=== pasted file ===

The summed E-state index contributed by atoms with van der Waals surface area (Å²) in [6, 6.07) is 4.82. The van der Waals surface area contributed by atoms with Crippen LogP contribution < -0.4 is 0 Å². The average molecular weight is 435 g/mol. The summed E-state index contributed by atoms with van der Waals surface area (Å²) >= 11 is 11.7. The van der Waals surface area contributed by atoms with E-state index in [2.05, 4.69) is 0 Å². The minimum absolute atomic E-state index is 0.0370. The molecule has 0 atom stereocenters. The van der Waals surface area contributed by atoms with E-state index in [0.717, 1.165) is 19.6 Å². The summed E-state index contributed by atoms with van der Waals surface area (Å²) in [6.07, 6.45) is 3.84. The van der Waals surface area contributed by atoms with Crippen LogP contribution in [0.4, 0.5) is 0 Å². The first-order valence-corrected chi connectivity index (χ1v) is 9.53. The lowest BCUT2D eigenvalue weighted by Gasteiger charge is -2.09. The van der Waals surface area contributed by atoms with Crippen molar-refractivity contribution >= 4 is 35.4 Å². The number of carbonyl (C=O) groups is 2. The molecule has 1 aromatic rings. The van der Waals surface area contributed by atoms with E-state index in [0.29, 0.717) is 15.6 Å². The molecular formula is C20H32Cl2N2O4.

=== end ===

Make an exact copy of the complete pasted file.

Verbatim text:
The summed E-state index contributed by atoms with van der Waals surface area (Å²) in [6, 6.07) is 4.82. The van der Waals surface area contributed by atoms with Crippen LogP contribution < -0.4 is 0 Å². The average molecular weight is 435 g/mol. The summed E-state index contributed by atoms with van der Waals surface area (Å²) >= 11 is 11.7. The van der Waals surface area contributed by atoms with E-state index in [2.05, 4.69) is 0 Å². The minimum absolute atomic E-state index is 0.0370. The molecule has 0 atom stereocenters. The van der Waals surface area contributed by atoms with E-state index in [0.717, 1.165) is 19.6 Å². The summed E-state index contributed by atoms with van der Waals surface area (Å²) in [6.07, 6.45) is 3.84. The van der Waals surface area contributed by atoms with Crippen LogP contribution in [0.4, 0.5) is 0 Å². The first-order valence-corrected chi connectivity index (χ1v) is 9.53. The lowest BCUT2D eigenvalue weighted by Gasteiger charge is -2.09. The van der Waals surface area contributed by atoms with Crippen molar-refractivity contribution >= 4 is 35.4 Å². The number of carbonyl (C=O) groups is 2. The molecule has 1 aromatic rings. The van der Waals surface area contributed by atoms with E-state index in [0.29, 0.717) is 15.6 Å². The molecular formula is C20H32Cl2N2O4.